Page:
Realist, not conformist analysis of the latest financial, business and political news

The Two Towers

Free market capitalism isn’t perfect.

But it is the best we have ever managed – after all, WE are not perfect either.

As I have said elsewhere, free market capitalism fails safe and socialism fails horribly (and anyone that thinks socialism has never been properly tried despite two centuries of improperly trying, probably needs to accept that’s because we are incapable of ever properly trying it)

So why don’t we all just agree on that and move on with our lives?

Well, because people are deluded and like to think they are good and this means their plans will be good too – they like to believe that if they have good motives (they don’t but they think they do) then surely good outcomes will follow.

If they WANT to help people, they reason, then being in power will mean their policies will surely do so – that their delusional policies are well-meaning will be enough to guarantee their success.

The mountains of skulls we see in our recent past tell us that it doesn’t work like that.

Think of a competition to build a tower of cards, between a completely selfish and greedy free market capitalist (aka The Bastard) and a well-meaning socialist (aka The Woke), with a prize of a million dollars.

Now imagine I told the competitors that for every card they could add to their tower, as a bonus, a million people would be rescued from poverty and suffering and would get to sleep safely and warmly in a nice comfy bed, having had a lovely homecooked meal.

Then imagine I showed them a picture of those people suffering right before they started building their towers.

They begin, and after a while there comes a point where the two towers are as high as they will go – there is literally no way to add more cards without a minor or major collapse taking place.

The Bastard stops at this point. Because he wants the million dollars.

He recognises that this is the most cards that will ever constitute the tower, and so he stops. To him, the extra suffering millions left in squalor because more cards cannot be added is not important and in any case an unsolvable problem, because our card-building capabilities are finite.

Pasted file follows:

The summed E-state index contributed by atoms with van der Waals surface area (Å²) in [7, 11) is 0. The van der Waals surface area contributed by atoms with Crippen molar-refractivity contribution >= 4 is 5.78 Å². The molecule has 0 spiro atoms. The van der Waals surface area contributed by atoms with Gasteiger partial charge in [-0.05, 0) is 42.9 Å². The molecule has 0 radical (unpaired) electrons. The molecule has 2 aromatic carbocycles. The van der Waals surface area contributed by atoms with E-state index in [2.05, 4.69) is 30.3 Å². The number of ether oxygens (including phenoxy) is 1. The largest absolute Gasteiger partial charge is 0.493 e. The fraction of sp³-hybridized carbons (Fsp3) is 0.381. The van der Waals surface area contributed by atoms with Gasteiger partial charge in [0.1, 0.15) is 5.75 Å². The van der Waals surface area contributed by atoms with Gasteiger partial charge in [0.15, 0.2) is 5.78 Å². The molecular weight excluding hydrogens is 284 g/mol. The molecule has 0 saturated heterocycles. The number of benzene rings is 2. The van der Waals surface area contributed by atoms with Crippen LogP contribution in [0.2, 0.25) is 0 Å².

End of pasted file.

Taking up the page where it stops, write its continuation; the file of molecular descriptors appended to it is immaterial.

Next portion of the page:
Liberals. Can’t. Stop.

They cannot bear to see the suffering, so even though adding a card will reduce the tower by at least two cards, they cannot help themselves. Their emotionality overcomes their reason.

The Woke adds a card.

It falls away, taking another with it.

Grimacing, they try to add them back.

Now they fall away and take a third with them.

Each minor collapse introduce micro-instabilities further down the tower – each time those that fell away are added back, yet more fall away.

Add two, lose three.

Add three, lose four.

Add four, lose five.

And so the tower slowly deteriorates, as the spiral of well-meaning activity produces worse and worse outcomes until the tower disintegrates utterly, leaving us with just a pile of cards on a table.

And this is how government works once it has passed the point of doing the minimum – it tries to solve problems, and creates them instead. And in trying to solve THOSE problems, it creates more. And so on – the dead weight of the State burdening the productive ever more heavily, and then in reaching out to help them, burdening them further.

Or as Tom Sowell put it “The problems of today are a result of the solutions of yesterday”

In pursuit of zero suffering, extra suffering.

Free market capitalism is the pragmatists tower – the construction is just about having the highest tower, and little regard is paid to the suffering that will go unalleviated when considering how high to build the tower.

Because we are not perfect, and cannot alleviate all suffering, no matter how wise and well-meaning we consider ourselves to be.

It’s said that the greatest evil is not done by the man who wakes determined to cause suffering, but the one determined to make the world a better place.

Or as C.S. Lewis said “Of all tyrannies, a tyranny sincerely exercised for the good of its victims may be the most oppressive. It would be better to live under robber barons than under omnipotent moral busybodies. The robber baron’s cruelty may sometimes sleep, his cupidity may at some point be satiated; but those who torment us for our own good will torment us without end for they do so with the approval of their own conscience”

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